Roads are thin spaces.
I often romanticize thin spaces — their defiance of clear boundaries and their endless possibilities. They represent a reality of spiritual realms that are often rationalised in our pulpits and pews. And I love them for it. The world can drain for us even the desire to believe in what can’t be understood, and thin spaces provoke us to stand against that sucking whirlpool.
But thin spaces are also bloody. Roads especially.
For where there are spaces to hide in places not quite here and not quite there, there are those who will violently inhabit them. And in garish twist of irony, the clash of weapons on the road…on the bridge…on the shore…; or the rape of the defenceless at twilight…at sunrise…; or the invasion of home at the threshold…these all create new spaces formerly unknown until the evil is done.
I want to believe that liminality has a glamorous power to undo such violence committed within the realms of sacred unknowing. But the truth is, we are just as vulnerable and hurt in the thin spaces as we are in the everyday. We aren’t made to become superheroes in the spiritual realm.
The road between Jerusalem and Jericho was just such a bloody thin space. Folks with all kinds of ethnicities and backgrounds travelled here, including those of dubious character lying in wait. And there were those who refused to wait at the sight of blood, and simply passed on by. Passing through a thin space doesn’t guarantee any kind of spiritual illumination or grandiose insight. It only means one is moving in and through it. The level of our awareness is up to us.
So who’s responsibility is it when we’re attacked in the not-quite-here-but-not-quite-there places? Who will helps us? Who comes to fetch us? To advocate for us? To be present with us?
If anything, the parables of the Good Samaritan shows us our own weakness in knowing who is our neighbour. In the murky places of the world that aren’t well defined, that are overcome with violence, or that everyone needs to traverse but few are willing to be responsible for, it is the One whom we have called “Stranger” that must become our Helper.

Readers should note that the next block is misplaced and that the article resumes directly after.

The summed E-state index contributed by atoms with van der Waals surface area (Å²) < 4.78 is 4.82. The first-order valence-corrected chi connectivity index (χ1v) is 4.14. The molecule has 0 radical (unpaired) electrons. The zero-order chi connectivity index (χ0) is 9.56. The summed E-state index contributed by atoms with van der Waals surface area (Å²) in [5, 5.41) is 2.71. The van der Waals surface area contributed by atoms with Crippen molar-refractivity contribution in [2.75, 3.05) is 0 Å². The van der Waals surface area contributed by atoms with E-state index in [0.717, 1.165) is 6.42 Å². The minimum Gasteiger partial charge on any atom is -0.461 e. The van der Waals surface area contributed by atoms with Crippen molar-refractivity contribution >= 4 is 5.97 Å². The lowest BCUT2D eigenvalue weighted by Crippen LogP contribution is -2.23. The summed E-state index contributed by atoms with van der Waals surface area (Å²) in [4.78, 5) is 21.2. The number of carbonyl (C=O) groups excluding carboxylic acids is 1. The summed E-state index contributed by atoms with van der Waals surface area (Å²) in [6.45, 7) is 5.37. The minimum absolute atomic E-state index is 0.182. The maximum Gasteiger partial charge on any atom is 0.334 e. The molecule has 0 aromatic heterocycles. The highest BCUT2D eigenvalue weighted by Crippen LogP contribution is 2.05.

Without that reflection, without that crossing of established norms, we continue to pass on by down the road, we remain left for dead in the ditch, and we continue to insist to God that we already know what love is. The Stranger becomes our Teacher. The Teacher.
I might have my beliefs about immigrants, but all those folks on the border of US and Mexico are Strangers to me. I might believe I have my understanding of Indigenous justice in Canada, but my community with Indigenous people determines that I have no right to claim understanding.
I really don’t know those of whom I claim to understand.
I know it is a struggle to hear the words of those we have other-ed. It is hard to walk through the spaces we wish were romantic and peaceful, but are pockmarked with bullets, and soaked with blood. When our lives have been relatively quiet up until now, when we have kept our heads down, our taxes paid, and our words kind, trying to navigate these battered roads seems…oppressive.
But if violence and oppression can create thin spaces all their own, the truth is that light and love have already re-encompassed those spaces to re-create them all once again.
The many Strangers we meet on our roads will challenge who we are and who we believe ourselves to be. But roads are made to be travelled on, and not dwelled upon. And trust me, there are many to traverse. The hard road to Jericho is filled with those not like us.
And that is all gift in every way.